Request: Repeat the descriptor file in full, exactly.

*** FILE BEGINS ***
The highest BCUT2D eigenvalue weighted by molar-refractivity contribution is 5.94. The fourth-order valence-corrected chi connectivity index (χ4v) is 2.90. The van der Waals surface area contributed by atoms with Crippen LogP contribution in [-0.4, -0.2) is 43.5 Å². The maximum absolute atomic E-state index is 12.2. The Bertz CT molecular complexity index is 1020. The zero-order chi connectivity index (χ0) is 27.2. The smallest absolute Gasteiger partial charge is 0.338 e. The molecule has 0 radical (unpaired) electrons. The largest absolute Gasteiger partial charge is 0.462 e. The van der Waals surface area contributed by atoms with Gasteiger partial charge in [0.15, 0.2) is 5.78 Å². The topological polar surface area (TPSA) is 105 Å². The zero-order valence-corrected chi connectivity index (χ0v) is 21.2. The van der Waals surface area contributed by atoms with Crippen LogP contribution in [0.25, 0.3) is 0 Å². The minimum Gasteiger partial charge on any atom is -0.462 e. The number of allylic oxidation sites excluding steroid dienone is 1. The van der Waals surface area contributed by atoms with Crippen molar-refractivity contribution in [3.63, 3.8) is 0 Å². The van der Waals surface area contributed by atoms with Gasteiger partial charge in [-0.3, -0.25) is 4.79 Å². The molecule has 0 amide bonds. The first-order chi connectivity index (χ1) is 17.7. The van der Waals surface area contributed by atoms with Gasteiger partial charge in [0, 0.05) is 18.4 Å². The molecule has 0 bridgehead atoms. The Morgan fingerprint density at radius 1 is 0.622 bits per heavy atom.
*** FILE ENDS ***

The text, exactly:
The highest BCUT2D eigenvalue weighted by molar-refractivity contribution is 5.94. The fourth-order valence-corrected chi connectivity index (χ4v) is 2.90. The van der Waals surface area contributed by atoms with Crippen LogP contribution in [-0.4, -0.2) is 43.5 Å². The maximum absolute atomic E-state index is 12.2. The Bertz CT molecular complexity index is 1020. The zero-order chi connectivity index (χ0) is 27.2. The smallest absolute Gasteiger partial charge is 0.338 e. The molecule has 0 radical (unpaired) electrons. The largest absolute Gasteiger partial charge is 0.462 e. The van der Waals surface area contributed by atoms with Gasteiger partial charge in [0.15, 0.2) is 5.78 Å². The topological polar surface area (TPSA) is 105 Å². The zero-order valence-corrected chi connectivity index (χ0v) is 21.2. The van der Waals surface area contributed by atoms with Crippen LogP contribution in [0.25, 0.3) is 0 Å². The minimum Gasteiger partial charge on any atom is -0.462 e. The number of allylic oxidation sites excluding steroid dienone is 1. The van der Waals surface area contributed by atoms with Crippen molar-refractivity contribution in [3.63, 3.8) is 0 Å². The van der Waals surface area contributed by atoms with Gasteiger partial charge in [-0.3, -0.25) is 4.79 Å². The molecule has 0 amide bonds. The first-order chi connectivity index (χ1) is 17.7. The van der Waals surface area contributed by atoms with Gasteiger partial charge in [0, 0.05) is 18.4 Å². The molecule has 0 bridgehead atoms. The Morgan fingerprint density at radius 1 is 0.622 bits per heavy atom.